The struggle by doctors for better conditions of service and noticeable and sustained improvement in the country’s healthcare delivery system has been on for several decades now. This agitation is one that can safely be described as old as the apex union in the health sector itself, the Nigeria Medical Association, NMA.

As medical students in the 70s, we witnessed several strikes against the regimes of Yakubu Gowon, Mohammed/Obasanjo. Most strikes occurred during the military regimes because at that time, the Nigerian Medical Association, NMA, was the only pressure group that could dare the government of the day. The activities of courageous and great doctors like Etim Eyo who, at that time was the President of NMA and also personal physician to Yakubu Gowon, readily come to mind. In Lagos state, the battle was between Beko Ransome Kuti and the then Governor Ndubuisi Kanu. During these strikes which covered the whole country and very successfully, doctors were always asked to return to work or park out of government quarters. As students, we would surround the doctors during these meetings, urging them not to surrender.

Over time, many NMA presidents have come and gone with each leaving his imprints on the sands of time. Among them were Dr Thompson Akpabio and Dr Oye Oyediran. Generally, the professionals have not relented in the quest that the authorities do things right to enable Nigerians benefit optimally from this critical area. Under the aegis of the NMA, they have continued to say that the right atmosphere and necessary infrastructure must be provided if only to allow the health sector excel especially in the new millennium. In the present democratic setting, the agitations of NMA cannot be less important, moreso, with President Umar Yar’ Adua’s declared intention to put necessary structures on ground to position Nigeria as one of the world’s first 20 economies by the year 2020. To achieve this lofty objective, it must be agreed, the country’s health sector must be properly reformed. And the time is now, if anything, to provide the best in this area for the teeming population since a nation’s economy is as good as the health of her citizens. For sure, Nigeria cannot qualify for the 2020 dream if her citizens, in 2008, cannot access quality and affordable healthcare, the major plank of the doctor’s agitation.

As mentioned earlier, resident doctors have suffered one form of humiliation or the other in the hands of authorities in the attempt to advocate for changes in the system. It will be remembered that at one point, the entire executive of the NMA was sacked by the government for daring it and embarking on an industrial action to press home their demands. Apart from making legitimate demands concerning their welfare and conditions of service as professionals, doctors are known to have severally called on the authorities to re-evaluate the importance of health as a sector with a view to appropriating adequate budgetary allocations to cater for the needs. Going by Nigeria’s rising revenue profile, they have argued, what makes it easy for government to neglect a critical area such as health? Why is government, by her actions and inactions, unwittingly encouraging brain-drain in the health sector? It is known that Nigerian health professionals have continued to flee the country in search of greener pastures elsewhere. Prominent among these are doctors. The story is same for Nigerian nurses, physiotherapists and other professionals whose services are said to be in hot demand in the US, UK and Canada.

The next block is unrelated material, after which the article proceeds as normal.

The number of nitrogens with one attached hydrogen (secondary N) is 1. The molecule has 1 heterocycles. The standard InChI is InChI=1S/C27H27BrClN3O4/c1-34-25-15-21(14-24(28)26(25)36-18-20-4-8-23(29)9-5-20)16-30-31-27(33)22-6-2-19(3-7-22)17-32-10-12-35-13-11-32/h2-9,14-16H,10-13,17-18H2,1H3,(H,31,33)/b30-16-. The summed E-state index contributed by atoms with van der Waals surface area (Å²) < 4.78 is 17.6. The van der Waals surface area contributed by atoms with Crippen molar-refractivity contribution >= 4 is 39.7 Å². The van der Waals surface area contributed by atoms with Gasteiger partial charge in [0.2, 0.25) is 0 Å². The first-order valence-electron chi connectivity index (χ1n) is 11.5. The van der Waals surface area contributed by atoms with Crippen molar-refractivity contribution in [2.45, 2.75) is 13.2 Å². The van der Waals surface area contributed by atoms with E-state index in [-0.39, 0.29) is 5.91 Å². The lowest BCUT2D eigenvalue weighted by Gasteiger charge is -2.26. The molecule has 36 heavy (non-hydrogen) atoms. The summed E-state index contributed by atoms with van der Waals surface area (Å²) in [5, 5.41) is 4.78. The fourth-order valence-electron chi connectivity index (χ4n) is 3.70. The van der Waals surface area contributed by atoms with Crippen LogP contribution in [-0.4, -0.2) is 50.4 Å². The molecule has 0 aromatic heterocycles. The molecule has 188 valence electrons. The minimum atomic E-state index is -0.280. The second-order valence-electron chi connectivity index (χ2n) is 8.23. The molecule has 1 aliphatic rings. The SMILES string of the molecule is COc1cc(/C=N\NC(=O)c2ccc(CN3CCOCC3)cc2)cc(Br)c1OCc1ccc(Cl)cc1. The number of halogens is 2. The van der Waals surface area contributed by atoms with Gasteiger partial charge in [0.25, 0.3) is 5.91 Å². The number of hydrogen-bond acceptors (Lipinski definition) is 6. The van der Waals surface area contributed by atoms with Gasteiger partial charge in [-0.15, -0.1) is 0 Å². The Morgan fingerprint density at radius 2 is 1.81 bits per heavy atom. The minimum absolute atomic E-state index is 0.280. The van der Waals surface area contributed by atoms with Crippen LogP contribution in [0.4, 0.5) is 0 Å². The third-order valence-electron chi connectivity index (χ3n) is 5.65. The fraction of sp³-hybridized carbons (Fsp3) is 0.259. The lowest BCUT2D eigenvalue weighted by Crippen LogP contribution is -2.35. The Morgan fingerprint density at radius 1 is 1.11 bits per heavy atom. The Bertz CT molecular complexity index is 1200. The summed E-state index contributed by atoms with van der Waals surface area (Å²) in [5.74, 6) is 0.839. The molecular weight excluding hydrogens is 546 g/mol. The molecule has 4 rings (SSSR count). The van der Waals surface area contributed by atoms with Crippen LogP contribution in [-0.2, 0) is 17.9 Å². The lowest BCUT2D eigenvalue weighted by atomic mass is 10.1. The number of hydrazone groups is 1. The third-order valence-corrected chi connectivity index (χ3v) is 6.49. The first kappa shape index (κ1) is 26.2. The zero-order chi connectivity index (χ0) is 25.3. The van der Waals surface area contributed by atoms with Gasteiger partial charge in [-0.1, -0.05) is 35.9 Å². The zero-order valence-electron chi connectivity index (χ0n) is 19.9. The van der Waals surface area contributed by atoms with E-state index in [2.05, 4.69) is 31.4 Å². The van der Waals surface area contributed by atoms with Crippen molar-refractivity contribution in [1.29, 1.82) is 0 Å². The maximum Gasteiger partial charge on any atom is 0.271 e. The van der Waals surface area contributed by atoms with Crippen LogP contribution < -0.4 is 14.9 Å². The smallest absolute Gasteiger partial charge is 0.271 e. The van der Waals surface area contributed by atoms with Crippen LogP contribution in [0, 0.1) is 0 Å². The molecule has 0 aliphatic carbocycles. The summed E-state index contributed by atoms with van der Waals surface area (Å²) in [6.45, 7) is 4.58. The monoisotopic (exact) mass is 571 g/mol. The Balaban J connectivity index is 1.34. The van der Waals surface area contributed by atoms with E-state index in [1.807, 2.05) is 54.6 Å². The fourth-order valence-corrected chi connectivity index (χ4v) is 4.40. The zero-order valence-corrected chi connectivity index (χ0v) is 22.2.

The current face-off between the government and the National Association of Resident Doctors (NARD) is a sad reminder that something definite and satisfactory is not yet done concerning the age-long demands of medical doctors in Nigeria. The bone of contention, among others, is the are  the conditions of service and funding for residency programmes.

Over time, different health ministers have come and gone with each doing one thing or the other during his tenure to influence policy decisions in the sector. These included world-class specialists in various fields of medicine apart from career technocrats. But what is thereon ground to show that their being in government ever rubbed off on the system? How far they were able to turn around the system to fall in line with NMA’s demands remains a different issue. Discontent among professionals has continued to hold sway in the sector. If, on the whole, they did the right things at the right time, and their inputs allowed to endure, would NMA still be making demands even today, asking for fundamental reforms? Perhaps, no! Among these ministers was Dr Emmanuel Nsan who served under the Buhari/Idiagbon regime. Others included erudite paediatrician, late Professor Olikoye Ransome Kuti, Prof ABC Nwosu , Dr Tim Menakaya, and Professor Eyitayo Lambo who handed over to Professor Adenike Grange who was disgraced out of office for reasons best known to the government of the day.

Professor Chukwu has been in charge for about two years but not much can be said to have changed On the 1st of October,2013, Resident doctors embarked on an indefinite nation-wide strike demanding the very same demands they made several years ago. The fight between the different healthcare professionals is still on. NOTHING HAS CHANGED. The hospitals are still the same, the health indicators are no different. In a recent television interview the minister said the his ministry alone cannot change the health of Nigerians, that is very true. The health of a nation is determined by a myriad of sectors.